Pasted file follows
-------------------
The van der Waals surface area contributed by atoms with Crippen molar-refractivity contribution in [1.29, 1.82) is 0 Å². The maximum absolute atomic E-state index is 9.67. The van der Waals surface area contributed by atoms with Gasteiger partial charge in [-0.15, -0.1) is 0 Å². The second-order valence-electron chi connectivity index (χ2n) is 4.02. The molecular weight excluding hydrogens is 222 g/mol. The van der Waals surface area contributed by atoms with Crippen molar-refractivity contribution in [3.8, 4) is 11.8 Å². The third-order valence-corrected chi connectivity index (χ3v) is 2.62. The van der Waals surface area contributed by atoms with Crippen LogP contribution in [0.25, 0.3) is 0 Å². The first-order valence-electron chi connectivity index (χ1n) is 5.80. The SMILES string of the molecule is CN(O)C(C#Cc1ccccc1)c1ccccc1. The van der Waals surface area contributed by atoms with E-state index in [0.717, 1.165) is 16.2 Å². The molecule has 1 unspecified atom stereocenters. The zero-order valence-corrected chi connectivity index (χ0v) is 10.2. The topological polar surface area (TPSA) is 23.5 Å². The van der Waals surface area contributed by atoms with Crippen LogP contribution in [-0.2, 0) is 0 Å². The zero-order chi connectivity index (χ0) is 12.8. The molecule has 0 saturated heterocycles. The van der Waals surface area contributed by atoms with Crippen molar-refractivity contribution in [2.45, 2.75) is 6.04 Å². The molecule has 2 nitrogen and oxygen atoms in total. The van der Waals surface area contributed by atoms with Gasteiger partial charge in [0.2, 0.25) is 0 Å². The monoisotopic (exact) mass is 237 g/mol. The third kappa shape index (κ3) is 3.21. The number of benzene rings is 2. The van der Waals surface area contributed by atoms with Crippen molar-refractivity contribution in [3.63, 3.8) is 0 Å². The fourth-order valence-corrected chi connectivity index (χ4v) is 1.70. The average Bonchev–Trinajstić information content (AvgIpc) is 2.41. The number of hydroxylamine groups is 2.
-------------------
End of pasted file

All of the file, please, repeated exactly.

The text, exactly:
The van der Waals surface area contributed by atoms with Crippen molar-refractivity contribution in [1.29, 1.82) is 0 Å². The maximum absolute atomic E-state index is 9.67. The van der Waals surface area contributed by atoms with Gasteiger partial charge in [-0.15, -0.1) is 0 Å². The second-order valence-electron chi connectivity index (χ2n) is 4.02. The molecular weight excluding hydrogens is 222 g/mol. The van der Waals surface area contributed by atoms with Crippen molar-refractivity contribution in [3.8, 4) is 11.8 Å². The third-order valence-corrected chi connectivity index (χ3v) is 2.62. The van der Waals surface area contributed by atoms with Crippen LogP contribution in [0.25, 0.3) is 0 Å². The first-order valence-electron chi connectivity index (χ1n) is 5.80. The SMILES string of the molecule is CN(O)C(C#Cc1ccccc1)c1ccccc1. The van der Waals surface area contributed by atoms with E-state index in [0.717, 1.165) is 16.2 Å². The molecule has 1 unspecified atom stereocenters. The zero-order valence-corrected chi connectivity index (χ0v) is 10.2. The topological polar surface area (TPSA) is 23.5 Å². The van der Waals surface area contributed by atoms with Crippen LogP contribution in [-0.2, 0) is 0 Å². The zero-order chi connectivity index (χ0) is 12.8. The molecule has 0 saturated heterocycles. The van der Waals surface area contributed by atoms with Crippen molar-refractivity contribution in [2.45, 2.75) is 6.04 Å². The molecule has 2 nitrogen and oxygen atoms in total. The van der Waals surface area contributed by atoms with Gasteiger partial charge in [0.2, 0.25) is 0 Å². The monoisotopic (exact) mass is 237 g/mol. The third kappa shape index (κ3) is 3.21. The number of benzene rings is 2. The van der Waals surface area contributed by atoms with Crippen molar-refractivity contribution in [3.63, 3.8) is 0 Å². The fourth-order valence-corrected chi connectivity index (χ4v) is 1.70. The average Bonchev–Trinajstić information content (AvgIpc) is 2.41. The number of hydroxylamine groups is 2.